Signed: Kiyotada hitsu (清忠筆)
This print is from a series of 24 published between 1938-40. Printed with a mica background.
"The Wisteria Maiden was originally one of five dances performed one after the other in rapid sequence by the same dancer who effected multiple quick changes of costume, wig, and makeup. These transformation dances (hengemono) were very popular in nineteenth-century kabuki and exhibited the virtuosity of the actor- dancers. The entire dance from which Wisteria Maiden derives was known as Ōtsu of the Ever-Returning Farewells (Kaesu Gaesu Nagori no Ōtsu). It featured characters that appeared in the popular, naive folk pictures known as Ōtsu-e (Ōtsu pictures), which were sold in the Ōtsu region to tourists visiting the area around Lake Biwa. In the original dance, Seki Sanjūrō II (1786-1839) performed as five different characters: the wisteria maiden, the god of calligraphy, a footman (yakko), a boatman, and a blind man. The only dance that has survived is the first, Wisteria Maiden."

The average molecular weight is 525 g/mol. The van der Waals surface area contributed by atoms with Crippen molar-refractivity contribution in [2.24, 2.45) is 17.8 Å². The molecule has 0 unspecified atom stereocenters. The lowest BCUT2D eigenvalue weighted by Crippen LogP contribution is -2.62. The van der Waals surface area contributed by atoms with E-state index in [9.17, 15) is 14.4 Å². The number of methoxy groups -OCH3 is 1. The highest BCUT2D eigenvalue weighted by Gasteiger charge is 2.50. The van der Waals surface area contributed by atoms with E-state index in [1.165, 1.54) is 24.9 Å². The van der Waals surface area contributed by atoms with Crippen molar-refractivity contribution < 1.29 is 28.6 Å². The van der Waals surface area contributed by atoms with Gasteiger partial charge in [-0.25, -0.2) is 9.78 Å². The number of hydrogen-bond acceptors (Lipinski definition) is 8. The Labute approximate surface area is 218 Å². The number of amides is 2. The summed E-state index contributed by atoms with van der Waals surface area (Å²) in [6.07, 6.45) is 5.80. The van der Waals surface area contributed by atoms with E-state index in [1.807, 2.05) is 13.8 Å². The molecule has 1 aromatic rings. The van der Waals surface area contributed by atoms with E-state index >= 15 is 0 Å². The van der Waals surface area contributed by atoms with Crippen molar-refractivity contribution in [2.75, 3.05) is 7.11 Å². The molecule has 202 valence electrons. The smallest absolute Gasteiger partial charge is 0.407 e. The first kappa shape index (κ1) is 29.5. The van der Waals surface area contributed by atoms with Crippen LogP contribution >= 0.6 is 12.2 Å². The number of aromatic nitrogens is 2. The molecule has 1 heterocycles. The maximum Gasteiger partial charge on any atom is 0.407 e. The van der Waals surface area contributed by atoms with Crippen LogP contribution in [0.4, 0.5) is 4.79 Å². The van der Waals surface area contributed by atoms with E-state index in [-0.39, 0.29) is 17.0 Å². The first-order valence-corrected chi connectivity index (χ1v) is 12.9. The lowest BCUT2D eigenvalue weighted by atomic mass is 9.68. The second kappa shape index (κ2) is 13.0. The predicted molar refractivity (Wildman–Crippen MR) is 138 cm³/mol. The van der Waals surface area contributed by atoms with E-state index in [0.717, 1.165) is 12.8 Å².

Quoted from: Kabuki Plays on Stage: Darkness and Desire, 1804 - 1864, volume 3, p. 166.